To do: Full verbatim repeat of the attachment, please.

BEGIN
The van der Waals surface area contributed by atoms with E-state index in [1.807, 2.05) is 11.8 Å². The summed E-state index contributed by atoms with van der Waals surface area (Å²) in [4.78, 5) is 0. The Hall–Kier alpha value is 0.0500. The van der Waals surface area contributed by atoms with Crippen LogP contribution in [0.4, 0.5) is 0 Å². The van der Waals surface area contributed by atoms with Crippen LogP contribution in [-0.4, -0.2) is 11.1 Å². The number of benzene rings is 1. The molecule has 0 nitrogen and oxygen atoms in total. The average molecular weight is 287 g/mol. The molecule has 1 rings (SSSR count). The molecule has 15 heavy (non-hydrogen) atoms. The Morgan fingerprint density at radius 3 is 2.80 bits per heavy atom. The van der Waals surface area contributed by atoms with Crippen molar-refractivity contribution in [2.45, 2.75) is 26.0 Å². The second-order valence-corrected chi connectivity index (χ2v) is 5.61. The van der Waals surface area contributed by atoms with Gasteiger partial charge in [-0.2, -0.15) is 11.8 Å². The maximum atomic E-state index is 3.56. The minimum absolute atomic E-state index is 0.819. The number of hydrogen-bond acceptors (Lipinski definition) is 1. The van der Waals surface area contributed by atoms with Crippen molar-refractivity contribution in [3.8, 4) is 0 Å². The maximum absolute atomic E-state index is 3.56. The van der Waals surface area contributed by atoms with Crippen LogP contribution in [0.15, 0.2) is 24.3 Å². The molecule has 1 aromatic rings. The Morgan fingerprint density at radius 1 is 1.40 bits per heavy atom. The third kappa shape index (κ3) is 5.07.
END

The van der Waals surface area contributed by atoms with E-state index in [1.807, 2.05) is 11.8 Å². The summed E-state index contributed by atoms with van der Waals surface area (Å²) in [4.78, 5) is 0. The Hall–Kier alpha value is 0.0500. The van der Waals surface area contributed by atoms with Crippen LogP contribution in [0.4, 0.5) is 0 Å². The van der Waals surface area contributed by atoms with Crippen LogP contribution in [-0.4, -0.2) is 11.1 Å². The number of benzene rings is 1. The molecule has 0 nitrogen and oxygen atoms in total. The average molecular weight is 287 g/mol. The molecule has 1 rings (SSSR count). The molecule has 15 heavy (non-hydrogen) atoms. The Morgan fingerprint density at radius 3 is 2.80 bits per heavy atom. The van der Waals surface area contributed by atoms with Crippen molar-refractivity contribution in [2.45, 2.75) is 26.0 Å². The second-order valence-corrected chi connectivity index (χ2v) is 5.61. The van der Waals surface area contributed by atoms with Gasteiger partial charge in [-0.2, -0.15) is 11.8 Å². The maximum atomic E-state index is 3.56. The minimum absolute atomic E-state index is 0.819. The number of hydrogen-bond acceptors (Lipinski definition) is 1. The van der Waals surface area contributed by atoms with Crippen molar-refractivity contribution in [3.8, 4) is 0 Å². The maximum absolute atomic E-state index is 3.56. The van der Waals surface area contributed by atoms with Crippen LogP contribution in [0.15, 0.2) is 24.3 Å². The molecule has 1 aromatic rings. The Morgan fingerprint density at radius 1 is 1.40 bits per heavy atom. The third kappa shape index (κ3) is 5.07.